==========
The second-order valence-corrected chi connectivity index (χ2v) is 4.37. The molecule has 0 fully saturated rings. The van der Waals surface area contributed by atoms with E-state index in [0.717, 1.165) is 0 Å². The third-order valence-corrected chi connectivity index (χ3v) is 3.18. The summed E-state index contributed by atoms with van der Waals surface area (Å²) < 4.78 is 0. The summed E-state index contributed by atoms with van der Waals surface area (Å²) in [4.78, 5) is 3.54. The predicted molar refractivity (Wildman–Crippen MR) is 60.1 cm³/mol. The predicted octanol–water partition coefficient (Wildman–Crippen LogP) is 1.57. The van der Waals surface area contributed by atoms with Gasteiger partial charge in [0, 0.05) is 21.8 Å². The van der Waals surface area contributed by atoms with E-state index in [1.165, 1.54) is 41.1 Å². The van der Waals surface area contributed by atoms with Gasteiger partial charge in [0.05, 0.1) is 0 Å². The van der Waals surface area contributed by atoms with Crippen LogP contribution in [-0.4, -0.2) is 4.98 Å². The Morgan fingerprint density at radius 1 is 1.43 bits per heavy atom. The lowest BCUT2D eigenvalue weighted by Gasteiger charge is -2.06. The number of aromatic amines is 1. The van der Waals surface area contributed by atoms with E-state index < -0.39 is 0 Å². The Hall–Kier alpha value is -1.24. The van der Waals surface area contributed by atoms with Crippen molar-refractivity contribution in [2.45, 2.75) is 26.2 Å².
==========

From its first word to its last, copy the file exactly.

The second-order valence-corrected chi connectivity index (χ2v) is 4.37. The molecule has 0 fully saturated rings. The van der Waals surface area contributed by atoms with E-state index in [0.717, 1.165) is 0 Å². The third-order valence-corrected chi connectivity index (χ3v) is 3.18. The summed E-state index contributed by atoms with van der Waals surface area (Å²) < 4.78 is 0. The summed E-state index contributed by atoms with van der Waals surface area (Å²) in [4.78, 5) is 3.54. The predicted molar refractivity (Wildman–Crippen MR) is 60.1 cm³/mol. The predicted octanol–water partition coefficient (Wildman–Crippen LogP) is 1.57. The van der Waals surface area contributed by atoms with Gasteiger partial charge in [0, 0.05) is 21.8 Å². The van der Waals surface area contributed by atoms with E-state index in [1.165, 1.54) is 41.1 Å². The van der Waals surface area contributed by atoms with Gasteiger partial charge in [0.05, 0.1) is 0 Å². The van der Waals surface area contributed by atoms with Crippen LogP contribution in [-0.4, -0.2) is 4.98 Å². The Morgan fingerprint density at radius 1 is 1.43 bits per heavy atom. The lowest BCUT2D eigenvalue weighted by Gasteiger charge is -2.06. The number of aromatic amines is 1. The van der Waals surface area contributed by atoms with E-state index < -0.39 is 0 Å². The Hall–Kier alpha value is -1.24. The van der Waals surface area contributed by atoms with Crippen molar-refractivity contribution in [2.45, 2.75) is 26.2 Å².